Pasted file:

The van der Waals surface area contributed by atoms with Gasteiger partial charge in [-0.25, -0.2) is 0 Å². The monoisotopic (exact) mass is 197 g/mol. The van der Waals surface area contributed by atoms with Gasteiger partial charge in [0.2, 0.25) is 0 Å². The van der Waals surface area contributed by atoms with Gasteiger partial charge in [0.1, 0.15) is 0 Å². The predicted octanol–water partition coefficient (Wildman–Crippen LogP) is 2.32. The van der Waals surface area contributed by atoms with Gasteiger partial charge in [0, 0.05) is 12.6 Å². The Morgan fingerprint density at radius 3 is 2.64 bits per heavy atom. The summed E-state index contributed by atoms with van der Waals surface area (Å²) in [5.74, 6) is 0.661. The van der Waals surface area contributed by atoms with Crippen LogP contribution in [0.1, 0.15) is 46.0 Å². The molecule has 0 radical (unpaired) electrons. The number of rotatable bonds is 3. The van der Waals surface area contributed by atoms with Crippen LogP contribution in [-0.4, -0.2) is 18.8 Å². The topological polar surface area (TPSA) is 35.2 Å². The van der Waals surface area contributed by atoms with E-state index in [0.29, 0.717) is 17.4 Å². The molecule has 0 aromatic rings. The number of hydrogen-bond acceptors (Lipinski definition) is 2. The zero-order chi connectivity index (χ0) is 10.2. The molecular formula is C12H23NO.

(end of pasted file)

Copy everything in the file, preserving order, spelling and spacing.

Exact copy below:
The van der Waals surface area contributed by atoms with Gasteiger partial charge in [-0.25, -0.2) is 0 Å². The monoisotopic (exact) mass is 197 g/mol. The van der Waals surface area contributed by atoms with Gasteiger partial charge in [0.2, 0.25) is 0 Å². The van der Waals surface area contributed by atoms with Gasteiger partial charge in [0.1, 0.15) is 0 Å². The predicted octanol–water partition coefficient (Wildman–Crippen LogP) is 2.32. The van der Waals surface area contributed by atoms with Gasteiger partial charge in [0, 0.05) is 12.6 Å². The Morgan fingerprint density at radius 3 is 2.64 bits per heavy atom. The summed E-state index contributed by atoms with van der Waals surface area (Å²) in [5.74, 6) is 0.661. The van der Waals surface area contributed by atoms with Crippen LogP contribution in [0.1, 0.15) is 46.0 Å². The molecule has 0 radical (unpaired) electrons. The number of rotatable bonds is 3. The van der Waals surface area contributed by atoms with Crippen LogP contribution in [-0.4, -0.2) is 18.8 Å². The topological polar surface area (TPSA) is 35.2 Å². The van der Waals surface area contributed by atoms with E-state index in [0.29, 0.717) is 17.4 Å². The molecule has 0 aromatic rings. The number of hydrogen-bond acceptors (Lipinski definition) is 2. The zero-order chi connectivity index (χ0) is 10.2. The molecular formula is C12H23NO.